There is only one good reason to see EDtv. Matthew McConaughey? No. The crowd-pleasing-take-no-risks direction by Ron Howard? No. The funny, yet unoriginal, script by Michel Poulette and Lowell Ganz? No. I’ll tell you the only reason to see EDtv later on in the review.
TrueTV is a cable broadcast company that is struggling to get better ratings (it is doing worse than the gardening channel). The woman put in charge of rescuing the cable channel is Cynthia (Ellen DeGeneres) Toppings. Cynthia comes up with the idea of putting a camera on a man 24 hours a day and broadcasting that. A great idea especially if you look at how engrossed people are when spying or peeping into other people’s lives. Look at the many webcams available on the Internet (including the infamous Steve-Cam that, at times, points at me). People are just intrigued by the idea of watching someone else’s life.
The man that Cynthia picks as the star of this 24-hour TV-cast is Ed (Matthew McConaughey) Pekurny. Ed is a 31-year old video store clerk that, when at a bar, wears his beer around his neck. His family is disfunctional: his father left him at an early age, his brother Ray (Woody Harrelson) is a “blossoming” entrepreneur, and his sister’s a drunk dating a cocktail lounge piano player. And this is also the perfect person for Cynthia’s project Ed is charming and good looking with enough family problems for some potential onscreen drama.
The first few days Ed’s life are pretty uneventful. The show seems like it’s about to sink, the network executives are calling for the show to be cancelled. That is until Ed falls for his brother’s girlfriend, Shari (Jenna Elfman). And this is where the drama in Ed’s life kicks into high gear.
As EDtv becomes increasingly more popular, Ed finds out that being famous is not all that it’s cut out to be. The price of celebrity is the loss of privacy. Ed finds this out rather quickly as his show’s ratings skyrockets.
The idea behind EDtv is not original, everyone’s already heard of The Truman Show starring Jim Carrey in which a man is on TV 24-hours a day also. So, is EDtv different from The Truman Show? Definitely, whereas The Truman Show was about a man unknowingly stuck in a TV world, Ed chooses to be on TV all day. Then there is the issue of believability and real-world-ness. EDtv feels real and has that sense of “it could really happen.” The Truman Show doesn’t.
Ron Howard is a director who takes no risks when doing a film, which is fine, he puts out crowd-pleasers. Films that everyone likes but are not exactly innovative. EDtv is another one of those films. Howard is given a great idea to work with, but doesn’t take it to its full potential. Instead he keeps the film light-hearted. There could have been so many other things that Howard and the two scripters could have looked at, but didn’t which is somewhat of a disappointment. Howard does a good job with EDtv, but it could have been better.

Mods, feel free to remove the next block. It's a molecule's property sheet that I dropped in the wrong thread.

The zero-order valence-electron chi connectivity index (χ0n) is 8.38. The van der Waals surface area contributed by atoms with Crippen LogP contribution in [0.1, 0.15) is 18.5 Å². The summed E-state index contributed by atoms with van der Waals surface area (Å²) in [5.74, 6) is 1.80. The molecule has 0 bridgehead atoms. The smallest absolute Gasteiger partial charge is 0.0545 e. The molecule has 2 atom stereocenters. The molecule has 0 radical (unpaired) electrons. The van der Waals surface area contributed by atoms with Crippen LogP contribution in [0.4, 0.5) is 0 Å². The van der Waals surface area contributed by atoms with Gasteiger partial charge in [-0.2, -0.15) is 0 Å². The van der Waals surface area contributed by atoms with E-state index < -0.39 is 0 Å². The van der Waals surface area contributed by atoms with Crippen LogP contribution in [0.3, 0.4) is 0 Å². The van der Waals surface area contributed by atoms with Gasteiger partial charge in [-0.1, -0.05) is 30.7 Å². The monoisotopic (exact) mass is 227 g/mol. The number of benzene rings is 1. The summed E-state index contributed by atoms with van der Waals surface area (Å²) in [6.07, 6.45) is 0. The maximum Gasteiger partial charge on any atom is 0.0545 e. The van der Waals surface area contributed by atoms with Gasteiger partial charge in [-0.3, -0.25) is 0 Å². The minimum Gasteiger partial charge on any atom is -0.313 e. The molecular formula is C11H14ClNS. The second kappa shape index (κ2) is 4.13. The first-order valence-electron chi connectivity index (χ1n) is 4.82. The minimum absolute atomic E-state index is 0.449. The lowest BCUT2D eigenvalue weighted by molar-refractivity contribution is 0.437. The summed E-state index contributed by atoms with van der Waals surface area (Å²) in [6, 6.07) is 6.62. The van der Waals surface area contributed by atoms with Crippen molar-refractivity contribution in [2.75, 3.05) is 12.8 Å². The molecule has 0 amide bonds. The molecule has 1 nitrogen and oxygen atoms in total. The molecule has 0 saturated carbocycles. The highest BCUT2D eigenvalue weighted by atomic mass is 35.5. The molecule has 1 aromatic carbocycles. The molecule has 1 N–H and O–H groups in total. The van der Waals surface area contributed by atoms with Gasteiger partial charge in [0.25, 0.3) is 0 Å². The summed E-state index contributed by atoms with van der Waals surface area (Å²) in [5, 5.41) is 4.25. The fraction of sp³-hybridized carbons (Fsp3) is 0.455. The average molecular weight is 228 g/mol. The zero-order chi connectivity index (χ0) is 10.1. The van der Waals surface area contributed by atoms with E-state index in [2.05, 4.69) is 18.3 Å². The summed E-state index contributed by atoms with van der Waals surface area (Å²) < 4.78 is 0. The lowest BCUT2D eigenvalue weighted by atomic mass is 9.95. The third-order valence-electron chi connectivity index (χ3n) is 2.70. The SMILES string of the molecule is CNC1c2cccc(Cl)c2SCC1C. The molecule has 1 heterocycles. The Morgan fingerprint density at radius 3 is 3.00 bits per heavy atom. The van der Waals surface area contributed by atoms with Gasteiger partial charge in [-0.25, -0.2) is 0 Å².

Scripters Michel Poulette and Lowell Ganz start off EDtv well enough and for about half of the film they keep it moving at a good pace, but the script starts to lose steam as we roll into the second hour. They throw twists into Ed’s life to try to spice it up, but I did end up looking at my watch a few times wondering when the film was going to tie things up and finish.
Matthew McConaughey does well as Ed. Other performers also fair well. These other performers include Ron Howard’s brother Clint as an EDtv director with a hair-plug problem, Martin Landau as Ed’s stepfather (“I gotta pee…wish me luck.”), and Ellen DeGeneres. But the performer to look for, and the reason to see the film, is Jenna Elfman. Elfman is best known as Dharma from ABCs sitcom Dharma and Greg. Elfman lights up the screen every time, she is one of those performers whom you just like from the very start. Kudos to Elfman for a wonderful performance that rescues EDtv.
There are two things that feel out of place in EDtv. The first is Rob Reiner who is the head of TrueTV. He plays a mean-spirited executive that only cares about the bottom line that we’re all supposed to hate. But, it’s Rob Reiner! It’s pretty hard to hate Rob Reiner and in EDtv I couldn’t really get myself to hate his character. The second is Elizabeth Hurley’s character, whom really didn’t help to do anything. The subplot with her as a model vying for Ed’s attention so that she can get TV exposure is a waste of time.
Catch EDtv during a matinee showing to see Jenna Elfman who is the highlight of the film. EDtv is a film that has great potential behind it, but no one in the director and screenwriter’s chairs to actually make it more than just a crowd-pleaser. This could have been one creative and genuinely intriguing film.